The English Baccalaureate’s focus on five GCSEs can hamper state schools’ ability to offer a broader curriculum that includes music and arts, the Girls' Schools Association president will say today.
The private-school leader will draw attention to the Department for Education's English Baccalaureate league table measure in a speech at her association's conference in Bristol, defending her own sector from the threat of more tax.
"We have an independent sector plugging the gaps in EYFS by subsidising the 15 or 30 ‘free hours’ which the government provides," Sue Hincks, headmistress of Bolton School Girls’ Division, will say.
"Thereafter, we offer a choice to parents who want their children to have a broader curriculum than the EBacc allows – a curriculum where the arts and creative subjects, as well as religious studies, are given their proper value.
"We provide a choice for those parents who worry that their child would be ‘lost’ in a big comprehensive school. This is an independent sector where initiatives come from teachers and heads of department, not from government departments."
She explained that independent schools have greater freedom to adapt their curriculum, pointing to teacher appraisal systems and Ofsted as other elements that narrow the ability of state schools’ heads to decide on their curriculum.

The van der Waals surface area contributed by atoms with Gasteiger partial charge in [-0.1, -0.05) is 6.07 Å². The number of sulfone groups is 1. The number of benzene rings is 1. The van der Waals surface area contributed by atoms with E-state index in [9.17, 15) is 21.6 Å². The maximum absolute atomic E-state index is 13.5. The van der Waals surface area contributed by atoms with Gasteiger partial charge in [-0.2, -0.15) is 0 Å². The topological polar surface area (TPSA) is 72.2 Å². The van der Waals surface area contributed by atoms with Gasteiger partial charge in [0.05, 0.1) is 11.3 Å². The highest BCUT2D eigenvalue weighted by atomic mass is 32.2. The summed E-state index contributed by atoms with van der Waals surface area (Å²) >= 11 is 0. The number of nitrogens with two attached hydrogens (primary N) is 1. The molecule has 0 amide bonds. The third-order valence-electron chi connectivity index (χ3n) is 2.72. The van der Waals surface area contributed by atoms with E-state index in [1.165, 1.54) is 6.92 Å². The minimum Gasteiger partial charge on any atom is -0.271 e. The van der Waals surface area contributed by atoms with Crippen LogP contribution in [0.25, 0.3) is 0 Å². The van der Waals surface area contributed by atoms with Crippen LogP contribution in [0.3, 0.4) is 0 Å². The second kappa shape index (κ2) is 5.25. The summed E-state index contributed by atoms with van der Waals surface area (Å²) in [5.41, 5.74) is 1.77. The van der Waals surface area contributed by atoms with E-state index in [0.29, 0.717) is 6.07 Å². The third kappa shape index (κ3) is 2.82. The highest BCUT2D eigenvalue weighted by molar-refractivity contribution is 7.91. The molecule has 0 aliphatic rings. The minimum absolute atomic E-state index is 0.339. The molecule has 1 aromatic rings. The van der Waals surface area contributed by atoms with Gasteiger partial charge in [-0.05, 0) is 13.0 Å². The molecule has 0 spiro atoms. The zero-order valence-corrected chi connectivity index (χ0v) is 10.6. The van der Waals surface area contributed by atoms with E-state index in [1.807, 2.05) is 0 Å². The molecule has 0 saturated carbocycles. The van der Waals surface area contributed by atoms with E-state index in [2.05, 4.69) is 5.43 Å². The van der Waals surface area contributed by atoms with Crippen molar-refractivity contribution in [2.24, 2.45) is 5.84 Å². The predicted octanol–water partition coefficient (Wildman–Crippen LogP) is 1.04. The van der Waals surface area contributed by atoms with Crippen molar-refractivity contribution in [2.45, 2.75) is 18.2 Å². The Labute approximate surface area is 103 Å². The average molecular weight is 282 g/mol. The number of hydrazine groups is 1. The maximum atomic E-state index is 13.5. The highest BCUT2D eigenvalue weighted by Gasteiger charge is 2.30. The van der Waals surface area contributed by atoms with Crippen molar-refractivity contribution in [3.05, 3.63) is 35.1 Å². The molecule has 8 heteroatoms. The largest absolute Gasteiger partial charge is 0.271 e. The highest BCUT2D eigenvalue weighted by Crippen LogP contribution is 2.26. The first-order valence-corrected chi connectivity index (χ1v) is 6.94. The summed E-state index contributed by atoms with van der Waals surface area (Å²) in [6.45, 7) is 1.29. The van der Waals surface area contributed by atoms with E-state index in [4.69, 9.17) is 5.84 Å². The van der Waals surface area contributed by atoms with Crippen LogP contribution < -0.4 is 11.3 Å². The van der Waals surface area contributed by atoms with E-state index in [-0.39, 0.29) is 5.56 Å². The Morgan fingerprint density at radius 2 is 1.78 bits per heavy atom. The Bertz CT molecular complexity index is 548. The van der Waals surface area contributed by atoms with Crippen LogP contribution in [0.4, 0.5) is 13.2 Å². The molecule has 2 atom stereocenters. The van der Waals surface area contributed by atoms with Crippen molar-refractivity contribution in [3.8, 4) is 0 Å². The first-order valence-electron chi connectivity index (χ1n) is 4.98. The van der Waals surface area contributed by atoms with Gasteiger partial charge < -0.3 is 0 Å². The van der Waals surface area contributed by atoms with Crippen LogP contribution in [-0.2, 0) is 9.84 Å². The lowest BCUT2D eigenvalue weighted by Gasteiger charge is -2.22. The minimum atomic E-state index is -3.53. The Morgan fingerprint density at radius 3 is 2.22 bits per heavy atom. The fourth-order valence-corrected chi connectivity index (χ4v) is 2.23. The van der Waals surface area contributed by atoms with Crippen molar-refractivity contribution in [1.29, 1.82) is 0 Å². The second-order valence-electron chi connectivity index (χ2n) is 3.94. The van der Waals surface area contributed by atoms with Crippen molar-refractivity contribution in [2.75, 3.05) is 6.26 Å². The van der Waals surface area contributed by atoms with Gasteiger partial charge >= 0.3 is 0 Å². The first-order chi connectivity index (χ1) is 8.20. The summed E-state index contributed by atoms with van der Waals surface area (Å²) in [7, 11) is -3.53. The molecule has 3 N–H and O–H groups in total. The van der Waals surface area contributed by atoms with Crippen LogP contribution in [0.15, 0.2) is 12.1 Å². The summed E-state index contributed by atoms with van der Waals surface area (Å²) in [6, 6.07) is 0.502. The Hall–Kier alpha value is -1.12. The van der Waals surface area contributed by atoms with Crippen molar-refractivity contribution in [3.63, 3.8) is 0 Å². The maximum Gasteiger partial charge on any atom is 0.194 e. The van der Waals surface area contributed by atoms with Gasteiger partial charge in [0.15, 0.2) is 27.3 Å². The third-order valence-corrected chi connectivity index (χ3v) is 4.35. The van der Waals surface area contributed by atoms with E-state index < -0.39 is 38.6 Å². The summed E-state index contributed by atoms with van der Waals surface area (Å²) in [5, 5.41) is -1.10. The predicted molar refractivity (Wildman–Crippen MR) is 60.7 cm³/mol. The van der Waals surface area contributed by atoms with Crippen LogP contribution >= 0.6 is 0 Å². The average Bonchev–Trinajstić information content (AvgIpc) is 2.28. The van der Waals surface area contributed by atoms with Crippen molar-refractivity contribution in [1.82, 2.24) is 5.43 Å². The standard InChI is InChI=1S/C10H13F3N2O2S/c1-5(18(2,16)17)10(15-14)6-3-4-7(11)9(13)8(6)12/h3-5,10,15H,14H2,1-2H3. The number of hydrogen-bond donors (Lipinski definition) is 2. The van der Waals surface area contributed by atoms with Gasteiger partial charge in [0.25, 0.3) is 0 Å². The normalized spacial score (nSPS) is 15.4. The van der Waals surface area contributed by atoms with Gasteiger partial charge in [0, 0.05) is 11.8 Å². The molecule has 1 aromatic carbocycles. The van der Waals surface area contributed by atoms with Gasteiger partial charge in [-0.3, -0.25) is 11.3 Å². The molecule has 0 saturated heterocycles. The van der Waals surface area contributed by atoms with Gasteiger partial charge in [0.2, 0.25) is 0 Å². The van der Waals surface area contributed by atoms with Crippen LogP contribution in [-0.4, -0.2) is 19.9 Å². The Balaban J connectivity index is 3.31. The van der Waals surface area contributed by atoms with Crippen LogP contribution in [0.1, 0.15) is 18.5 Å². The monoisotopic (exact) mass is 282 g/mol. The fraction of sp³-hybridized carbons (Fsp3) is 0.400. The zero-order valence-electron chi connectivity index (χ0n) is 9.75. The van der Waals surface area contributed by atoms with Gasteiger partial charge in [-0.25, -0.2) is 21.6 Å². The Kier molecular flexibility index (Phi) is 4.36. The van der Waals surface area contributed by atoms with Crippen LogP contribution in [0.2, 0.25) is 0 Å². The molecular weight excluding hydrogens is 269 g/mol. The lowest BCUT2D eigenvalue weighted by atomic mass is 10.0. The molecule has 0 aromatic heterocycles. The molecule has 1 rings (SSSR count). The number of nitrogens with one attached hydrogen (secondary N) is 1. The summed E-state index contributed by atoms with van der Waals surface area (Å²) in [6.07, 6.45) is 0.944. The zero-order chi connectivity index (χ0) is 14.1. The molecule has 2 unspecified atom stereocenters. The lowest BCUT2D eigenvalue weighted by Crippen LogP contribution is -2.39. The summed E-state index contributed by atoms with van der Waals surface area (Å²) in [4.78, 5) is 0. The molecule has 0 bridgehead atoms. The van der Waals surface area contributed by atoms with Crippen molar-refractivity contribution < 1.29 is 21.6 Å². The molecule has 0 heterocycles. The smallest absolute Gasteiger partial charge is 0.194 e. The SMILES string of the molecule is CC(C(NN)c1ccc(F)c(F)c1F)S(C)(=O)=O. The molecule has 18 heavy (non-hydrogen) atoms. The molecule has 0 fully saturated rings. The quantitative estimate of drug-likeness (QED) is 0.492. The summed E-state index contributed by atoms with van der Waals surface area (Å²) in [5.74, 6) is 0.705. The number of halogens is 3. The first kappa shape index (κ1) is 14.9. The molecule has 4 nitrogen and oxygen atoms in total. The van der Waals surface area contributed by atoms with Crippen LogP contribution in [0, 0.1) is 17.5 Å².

Does EBacc restrict learning?
Ms Hincks told Tes: “Obviously maths, English and science are very important. I am delighted there is a language in the EBacc, but where is the push to say that music is really important or that the arts is really important?
“And yet these are fundamental areas where children can thrive and blossom and be very useful for their career after school. And I really think the EBacc should encourage the study of those subjects.
“I work very closely with state schools' colleagues and I absolutely think that independent schools and state schools have a brilliant symbiotic relationship.”
Her speech today will highlight the role of girls’ schools and of the independent sector in providing a choice for parents and acting as a vehicle for social change, and will praise its reputation at home and abroad.
She will also criticise the Labour party’s pledge to introduce VAT on school fees.
“It defies belief that a major political party would put at risk all of this good work by charging VAT on school fees, with a dubious claim that this would raise significant funds for other purposes," Ms Hincks will say. "In fact, introducing VAT on school fees will cost, not save, the state money, and increase the burden on the taxpayer."
Responding to these remarks, Labour’s shadow education secretary Angela Rayner said:
“The simple question for the Tories and supporters of an elitist education system is why they think it’s right for a local state school to pay taxes that the wealthiest private schools don’t.
“This government has broken its promise to rethink the tax loopholes that benefit the privileged few but a Labour government will not. We will put an end to subsidies for the super rich at the expense of everybody else.
“By making them pay their fair share, a Labour government will invest in the life chances of all children.”